Screenshot of javascript utility at Sky and Telescope showing positions of Jupiter's bright moons.

Notice all four moons were on the same side, but one, Europa, was too close to the planet for me to see! So the bottom line is this. I saw all three moons with all three binoculars once my eyes were dark adapted and t e binoculars were well focused and I was sitting or lying to hold them steady.  But despite the difficulty of holding the binoculars steady, the biggest gave me the brightest and best view.

Ghostly light, meteors, and the Moon this month

The ghostly light I refer to is the zodaical light which is sometimes known as false dawn. In the fall it is best seen in September and October in the morning – and you must do it in an area that has dark skies – skies which reveal the Milky Way – and at a time when there is no competition from the Moon which would easily drown it out. For this fall that means you best bet is the first week or so of October. You need to pick your time carefully – between two hours and 80 minutes of sunrise. You look in the east and what you;re trying to spot is a wide, conical light rising fromt he eastern horizon.

If you go out looking for Mars in the early morning at the start of the month, be sure to include alook for Zodaical Light once your eyes are well dark adapted.  You’ll find more details about it near the bottom of this post.

On the meteor front I think the best bet this month is the Orionids which should be best on the morning of the October 22 – but don’t expect anything spectacular. The Moon will be a waning crescent and offer some interference and this “shower” is really just a drizzle. Other may put more emphasis on the Draconids because they are expected to be intense for a brief period on October 8th, but with the Moon nearly full that night it’s hard to imagine seeing anything but a few of the very brightest.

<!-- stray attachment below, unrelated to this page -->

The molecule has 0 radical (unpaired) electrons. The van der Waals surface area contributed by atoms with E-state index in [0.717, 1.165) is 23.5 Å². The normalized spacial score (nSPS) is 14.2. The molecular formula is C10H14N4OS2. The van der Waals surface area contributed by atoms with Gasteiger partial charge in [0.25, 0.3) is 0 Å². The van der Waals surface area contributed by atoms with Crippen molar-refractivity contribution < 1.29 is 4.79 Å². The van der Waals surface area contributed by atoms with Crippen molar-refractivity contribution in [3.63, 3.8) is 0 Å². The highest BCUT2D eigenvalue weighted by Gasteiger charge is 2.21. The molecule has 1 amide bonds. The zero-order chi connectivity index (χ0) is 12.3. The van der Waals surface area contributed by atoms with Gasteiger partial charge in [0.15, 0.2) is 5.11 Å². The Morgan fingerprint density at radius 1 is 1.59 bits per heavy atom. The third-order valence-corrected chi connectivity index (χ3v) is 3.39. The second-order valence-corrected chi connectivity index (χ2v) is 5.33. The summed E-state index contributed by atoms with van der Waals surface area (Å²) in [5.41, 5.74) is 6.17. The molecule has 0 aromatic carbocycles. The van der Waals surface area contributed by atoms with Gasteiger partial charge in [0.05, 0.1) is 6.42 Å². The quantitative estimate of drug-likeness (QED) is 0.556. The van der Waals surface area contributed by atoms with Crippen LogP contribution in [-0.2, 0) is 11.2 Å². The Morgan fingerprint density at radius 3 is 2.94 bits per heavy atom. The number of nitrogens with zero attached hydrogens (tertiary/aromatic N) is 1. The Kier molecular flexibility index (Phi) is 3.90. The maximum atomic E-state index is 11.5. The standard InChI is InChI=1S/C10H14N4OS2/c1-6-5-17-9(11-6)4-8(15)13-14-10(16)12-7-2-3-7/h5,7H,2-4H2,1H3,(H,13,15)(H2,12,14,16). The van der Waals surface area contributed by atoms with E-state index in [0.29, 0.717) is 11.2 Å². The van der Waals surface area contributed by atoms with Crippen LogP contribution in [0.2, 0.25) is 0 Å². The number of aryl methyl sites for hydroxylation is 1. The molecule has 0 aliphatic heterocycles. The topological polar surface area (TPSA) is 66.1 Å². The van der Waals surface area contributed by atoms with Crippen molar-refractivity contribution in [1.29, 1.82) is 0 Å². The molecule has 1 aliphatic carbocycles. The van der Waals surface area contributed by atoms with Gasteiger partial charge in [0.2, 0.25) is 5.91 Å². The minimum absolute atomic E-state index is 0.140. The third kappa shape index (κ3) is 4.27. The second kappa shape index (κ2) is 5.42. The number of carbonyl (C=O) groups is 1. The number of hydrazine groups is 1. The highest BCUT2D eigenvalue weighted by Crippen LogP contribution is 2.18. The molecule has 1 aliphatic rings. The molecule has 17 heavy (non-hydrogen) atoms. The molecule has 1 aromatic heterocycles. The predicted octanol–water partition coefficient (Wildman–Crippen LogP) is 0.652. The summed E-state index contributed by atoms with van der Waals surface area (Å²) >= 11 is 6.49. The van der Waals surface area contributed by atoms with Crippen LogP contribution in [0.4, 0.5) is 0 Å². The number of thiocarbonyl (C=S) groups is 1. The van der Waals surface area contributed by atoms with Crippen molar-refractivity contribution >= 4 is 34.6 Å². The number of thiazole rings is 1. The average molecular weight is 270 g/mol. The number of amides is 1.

And speaking of the Moon, it is at first quarter on October 3, full on October 11, at last quarter on the 18th and new on the 26th. It will be quite close to Jupiter on the nights of October 12, 13, and 14, but even though near full, will not over power the brilliant planet. That is, jupiter will be easily visible, though stars in that vicinity will not.

On October 28th The Moon and inner planets will put on a challenging display in our western sky with Venus and Mercury. The Moon is  two days old and shouldn’t be too hard to  find. Venus is brilliant at magnitude -3.9 (a full magnitude brighter than Jupiter) and though very close to the horizon, should also be fairly easy with binoculars and clear skies. Mercury? Good luck. It’s around magnitude zero, so significantly dimmer than Venus, but brighter than the star Antares – but it is so close to the horizon you’ll have to have a completely unobstrcuted view and awfully good luck with clouds. I’d start looking about 10 minutes after sunset using binoculars. Our chart below is for half an hour after sunset. Much later than that and everything will be too low to see – or have set. Even at that time the Moon is just six degrees above the horizon- roughly half a fist!

Chart is for half an hour after sunset on October 28, 2011. Prepared from Starry Nights Pro screenshot.

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2 Responses

  1. i live i corpus christi texas and last night outober 14 th 2011 around 9;30 p.m. i let my dogs outside i happened to glance at the moon the sky was so clear i saw something i never saw before the moon was bright but it looked different like the moon was showing parts of other planets or something of the sort around 10 p.m. it was almost normal just a little blurry did any one else see this if so can you explain this

    • Not at all sure what you mean by “parts of other planets,”,but the Moon does have two or three exceptionally bright spots on it and at least one of these would have been prominent last night. Perhaps that’s what you saw.